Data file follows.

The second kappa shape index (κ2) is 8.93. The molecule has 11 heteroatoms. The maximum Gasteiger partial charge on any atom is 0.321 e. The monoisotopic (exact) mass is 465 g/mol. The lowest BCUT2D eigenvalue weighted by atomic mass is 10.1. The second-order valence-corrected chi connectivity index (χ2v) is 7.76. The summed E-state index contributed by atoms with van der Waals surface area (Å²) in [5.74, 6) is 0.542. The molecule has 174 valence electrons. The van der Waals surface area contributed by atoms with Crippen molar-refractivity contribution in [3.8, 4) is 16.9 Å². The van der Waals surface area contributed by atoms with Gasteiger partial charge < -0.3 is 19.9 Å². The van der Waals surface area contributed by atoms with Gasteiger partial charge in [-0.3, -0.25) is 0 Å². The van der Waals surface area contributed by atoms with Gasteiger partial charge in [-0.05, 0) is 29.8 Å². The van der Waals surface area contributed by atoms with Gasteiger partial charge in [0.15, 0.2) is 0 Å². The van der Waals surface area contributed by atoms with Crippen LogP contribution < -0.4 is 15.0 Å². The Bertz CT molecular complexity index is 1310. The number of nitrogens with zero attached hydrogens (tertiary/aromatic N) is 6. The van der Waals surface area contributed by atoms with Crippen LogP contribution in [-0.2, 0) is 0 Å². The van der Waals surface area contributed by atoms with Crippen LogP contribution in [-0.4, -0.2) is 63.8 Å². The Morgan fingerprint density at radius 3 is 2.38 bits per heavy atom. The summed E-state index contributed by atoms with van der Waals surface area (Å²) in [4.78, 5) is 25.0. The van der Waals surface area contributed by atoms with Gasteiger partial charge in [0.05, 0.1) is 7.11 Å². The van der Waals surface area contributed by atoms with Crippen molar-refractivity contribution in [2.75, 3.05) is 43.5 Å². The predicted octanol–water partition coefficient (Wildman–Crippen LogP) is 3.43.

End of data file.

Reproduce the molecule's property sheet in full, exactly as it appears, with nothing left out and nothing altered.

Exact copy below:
The second kappa shape index (κ2) is 8.93. The molecule has 11 heteroatoms. The maximum Gasteiger partial charge on any atom is 0.321 e. The monoisotopic (exact) mass is 465 g/mol. The lowest BCUT2D eigenvalue weighted by atomic mass is 10.1. The second-order valence-corrected chi connectivity index (χ2v) is 7.76. The summed E-state index contributed by atoms with van der Waals surface area (Å²) in [5.74, 6) is 0.542. The molecule has 174 valence electrons. The van der Waals surface area contributed by atoms with Crippen molar-refractivity contribution in [3.8, 4) is 16.9 Å². The van der Waals surface area contributed by atoms with Gasteiger partial charge < -0.3 is 19.9 Å². The van der Waals surface area contributed by atoms with Gasteiger partial charge in [-0.3, -0.25) is 0 Å². The van der Waals surface area contributed by atoms with Gasteiger partial charge in [-0.05, 0) is 29.8 Å². The van der Waals surface area contributed by atoms with Gasteiger partial charge in [0.15, 0.2) is 0 Å². The van der Waals surface area contributed by atoms with Crippen LogP contribution < -0.4 is 15.0 Å². The Bertz CT molecular complexity index is 1310. The number of nitrogens with zero attached hydrogens (tertiary/aromatic N) is 6. The van der Waals surface area contributed by atoms with Crippen LogP contribution in [-0.2, 0) is 0 Å². The van der Waals surface area contributed by atoms with Crippen LogP contribution in [-0.4, -0.2) is 63.8 Å². The Morgan fingerprint density at radius 3 is 2.38 bits per heavy atom. The summed E-state index contributed by atoms with van der Waals surface area (Å²) in [4.78, 5) is 25.0. The van der Waals surface area contributed by atoms with Gasteiger partial charge in [0.05, 0.1) is 7.11 Å². The van der Waals surface area contributed by atoms with Crippen molar-refractivity contribution in [2.75, 3.05) is 43.5 Å². The predicted octanol–water partition coefficient (Wildman–Crippen LogP) is 3.43.